So, I was in Goodrich, MI visiting some friends (almost family) and knowing I love coffee, they started to tell me the story of a new company right there in little Goodrich. “Shadrach, Meshach and Abeantogo”, and I think the basic name of the company is Abeantogo Coffee.
We made the two mile trip into town and it shared a garage type store front space, garage door and all, right beside a welding shop. We pulled up right in front of the open garage door and I was suprised at the inside of the retail space. It was a nice shop. Nice ambiance and the real surprise was a “pour over” stand where the owner’s father proceeded to make me some fresh roasted Ethiopian Yirg (I think that is what I ordered).
I asked if I could take some pictures of his facility and because his Son, the owner, wasn’t in at the time he declined. Which I just thought was strange to say the least. He really had a nice place. But, then I noticed there was not an espresso machine on site. Just a roaster, a pour over station, and a grinding station. You could choose between a pour over method or a french press. I like the concept, but the coffee is another story.
The beans are dark, dark roasted. Not quite as dark as $B, but close. If you know anything about Third Wave style of roasted coffee, you know this isn’t going to get good. I purchased a pound of Peaberry Tanzanian to take home to the Kitchen Aid Proline grinder and I have used a press pot and a vacpot and I have used several different grind settings. When the coffee was only five or six days old, there was some flavor left, but after that, not so much. The dark roast has just pulled the flavor right out of the bean, which is sad. I had high hopes.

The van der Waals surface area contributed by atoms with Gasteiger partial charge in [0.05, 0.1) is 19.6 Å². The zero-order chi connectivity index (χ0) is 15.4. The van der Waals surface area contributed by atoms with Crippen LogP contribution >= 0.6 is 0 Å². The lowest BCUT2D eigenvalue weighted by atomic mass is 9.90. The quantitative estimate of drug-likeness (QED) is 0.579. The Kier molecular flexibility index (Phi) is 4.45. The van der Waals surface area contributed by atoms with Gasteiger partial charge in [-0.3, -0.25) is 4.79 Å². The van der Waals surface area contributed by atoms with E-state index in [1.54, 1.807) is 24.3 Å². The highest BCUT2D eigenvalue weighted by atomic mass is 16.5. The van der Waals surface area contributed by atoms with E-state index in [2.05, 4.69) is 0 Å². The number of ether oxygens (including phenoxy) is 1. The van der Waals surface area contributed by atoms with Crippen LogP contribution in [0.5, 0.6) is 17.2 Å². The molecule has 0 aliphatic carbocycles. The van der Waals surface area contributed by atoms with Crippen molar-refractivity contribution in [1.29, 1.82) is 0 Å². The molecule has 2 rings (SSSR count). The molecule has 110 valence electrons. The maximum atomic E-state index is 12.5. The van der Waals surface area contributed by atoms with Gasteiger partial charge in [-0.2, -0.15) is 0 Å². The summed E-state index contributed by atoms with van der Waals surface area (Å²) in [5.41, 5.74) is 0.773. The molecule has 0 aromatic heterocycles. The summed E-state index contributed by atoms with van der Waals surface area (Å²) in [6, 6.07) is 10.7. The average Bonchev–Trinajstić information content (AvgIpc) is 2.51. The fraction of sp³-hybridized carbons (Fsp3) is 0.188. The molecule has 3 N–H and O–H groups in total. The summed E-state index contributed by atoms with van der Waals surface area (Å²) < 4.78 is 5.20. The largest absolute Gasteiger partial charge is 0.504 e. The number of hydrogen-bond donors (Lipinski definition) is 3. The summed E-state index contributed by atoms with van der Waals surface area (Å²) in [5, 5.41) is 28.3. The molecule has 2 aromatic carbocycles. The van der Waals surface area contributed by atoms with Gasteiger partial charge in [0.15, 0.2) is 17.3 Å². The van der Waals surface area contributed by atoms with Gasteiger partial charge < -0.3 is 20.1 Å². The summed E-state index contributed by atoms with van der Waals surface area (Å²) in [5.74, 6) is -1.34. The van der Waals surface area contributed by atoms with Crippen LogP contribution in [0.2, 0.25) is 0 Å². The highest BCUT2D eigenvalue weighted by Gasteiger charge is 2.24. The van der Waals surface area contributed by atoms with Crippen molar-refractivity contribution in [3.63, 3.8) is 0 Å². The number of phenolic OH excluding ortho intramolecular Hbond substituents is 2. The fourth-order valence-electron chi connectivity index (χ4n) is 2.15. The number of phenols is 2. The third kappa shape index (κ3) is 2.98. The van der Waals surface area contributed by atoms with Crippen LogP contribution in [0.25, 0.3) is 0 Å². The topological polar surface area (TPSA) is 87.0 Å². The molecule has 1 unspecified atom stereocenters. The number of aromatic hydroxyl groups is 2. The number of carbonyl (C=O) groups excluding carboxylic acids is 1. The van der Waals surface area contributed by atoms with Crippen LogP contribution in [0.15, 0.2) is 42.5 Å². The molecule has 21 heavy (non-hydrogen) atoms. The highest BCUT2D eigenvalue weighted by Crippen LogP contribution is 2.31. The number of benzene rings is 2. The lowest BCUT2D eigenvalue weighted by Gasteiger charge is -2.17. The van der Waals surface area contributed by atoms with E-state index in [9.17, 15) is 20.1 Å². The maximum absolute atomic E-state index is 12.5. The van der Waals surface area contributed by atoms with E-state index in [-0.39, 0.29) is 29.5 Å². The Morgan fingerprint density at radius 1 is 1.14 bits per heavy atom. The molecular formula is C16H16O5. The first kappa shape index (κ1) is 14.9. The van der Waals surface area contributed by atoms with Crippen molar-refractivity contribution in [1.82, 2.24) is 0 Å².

According to the propieter’s father, the owner is trying to sell the beans “nationwide.” Travelling to different conferences and trade shows. I asked if they were a member of the SCAA and he had never heard of the SCAA. Again, I think that is sad, as well. I don’t know the owners history with coffee, but I don’t see how you can get educated in roasting coffee without working with the SCAA at some level, especially at the micro-roasting level. But, then again, if he is going after a nationwide market, he has to have beans that can take the shelf life of months and months and only a dark roast can do that. SO, you sacrifice the quality for the shelf life. Also, a dissapointment was the amount of “flavored coffee.” Everything he had was available in “flavors.” Hazelnut, vanilla…blah, blah, blah. That is fine if your trying to reach the largest audience that you can, but again, it is very Second Wave.
If your the owner and you run across this, don’t be offended. If your making tons of money selling your product in Texas, Flordia and the nether reaches of the USA that is fantastic. But, it has come at a price and the price is quality. Most people, including my friends there locally, who think the coffee is fantastic, have only been exposed to Starbucks, Caribu and Folgers.